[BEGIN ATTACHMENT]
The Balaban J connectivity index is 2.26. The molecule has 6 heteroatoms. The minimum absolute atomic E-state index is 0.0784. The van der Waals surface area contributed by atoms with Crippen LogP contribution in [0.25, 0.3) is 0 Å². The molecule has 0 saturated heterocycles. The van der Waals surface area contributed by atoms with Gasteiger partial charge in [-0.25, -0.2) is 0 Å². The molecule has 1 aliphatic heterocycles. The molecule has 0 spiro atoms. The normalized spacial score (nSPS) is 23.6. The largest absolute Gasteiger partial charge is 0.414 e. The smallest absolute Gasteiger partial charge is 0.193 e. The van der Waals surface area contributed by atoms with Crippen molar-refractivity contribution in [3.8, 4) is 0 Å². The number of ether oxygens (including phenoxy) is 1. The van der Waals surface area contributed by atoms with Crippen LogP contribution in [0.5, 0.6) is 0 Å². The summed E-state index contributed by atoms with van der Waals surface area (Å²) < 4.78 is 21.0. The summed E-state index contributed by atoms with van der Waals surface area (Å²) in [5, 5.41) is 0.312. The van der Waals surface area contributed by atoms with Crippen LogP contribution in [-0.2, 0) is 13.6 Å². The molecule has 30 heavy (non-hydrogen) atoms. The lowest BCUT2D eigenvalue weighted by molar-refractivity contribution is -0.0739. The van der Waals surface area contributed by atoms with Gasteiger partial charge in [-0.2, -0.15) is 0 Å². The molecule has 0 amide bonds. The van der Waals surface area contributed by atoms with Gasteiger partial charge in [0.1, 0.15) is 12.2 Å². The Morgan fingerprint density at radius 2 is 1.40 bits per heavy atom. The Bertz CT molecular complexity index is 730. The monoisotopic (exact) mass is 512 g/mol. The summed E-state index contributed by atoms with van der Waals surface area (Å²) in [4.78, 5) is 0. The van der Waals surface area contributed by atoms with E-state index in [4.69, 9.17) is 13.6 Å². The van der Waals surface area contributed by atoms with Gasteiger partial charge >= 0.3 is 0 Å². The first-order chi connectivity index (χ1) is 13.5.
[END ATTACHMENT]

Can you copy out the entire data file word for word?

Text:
The Balaban J connectivity index is 2.26. The molecule has 6 heteroatoms. The minimum absolute atomic E-state index is 0.0784. The van der Waals surface area contributed by atoms with Crippen LogP contribution in [0.25, 0.3) is 0 Å². The molecule has 0 saturated heterocycles. The van der Waals surface area contributed by atoms with Gasteiger partial charge in [-0.25, -0.2) is 0 Å². The molecule has 1 aliphatic heterocycles. The molecule has 0 spiro atoms. The normalized spacial score (nSPS) is 23.6. The largest absolute Gasteiger partial charge is 0.414 e. The smallest absolute Gasteiger partial charge is 0.193 e. The van der Waals surface area contributed by atoms with Crippen molar-refractivity contribution in [3.8, 4) is 0 Å². The number of ether oxygens (including phenoxy) is 1. The van der Waals surface area contributed by atoms with Crippen LogP contribution in [0.5, 0.6) is 0 Å². The summed E-state index contributed by atoms with van der Waals surface area (Å²) < 4.78 is 21.0. The summed E-state index contributed by atoms with van der Waals surface area (Å²) in [5, 5.41) is 0.312. The van der Waals surface area contributed by atoms with Crippen LogP contribution in [-0.2, 0) is 13.6 Å². The molecule has 30 heavy (non-hydrogen) atoms. The lowest BCUT2D eigenvalue weighted by molar-refractivity contribution is -0.0739. The van der Waals surface area contributed by atoms with Gasteiger partial charge in [-0.2, -0.15) is 0 Å². The molecule has 0 amide bonds. The van der Waals surface area contributed by atoms with Gasteiger partial charge in [0.1, 0.15) is 12.2 Å². The Morgan fingerprint density at radius 2 is 1.40 bits per heavy atom. The Bertz CT molecular complexity index is 730. The monoisotopic (exact) mass is 512 g/mol. The summed E-state index contributed by atoms with van der Waals surface area (Å²) in [4.78, 5) is 0. The van der Waals surface area contributed by atoms with E-state index in [4.69, 9.17) is 13.6 Å². The van der Waals surface area contributed by atoms with Gasteiger partial charge >= 0.3 is 0 Å². The first-order chi connectivity index (χ1) is 13.5.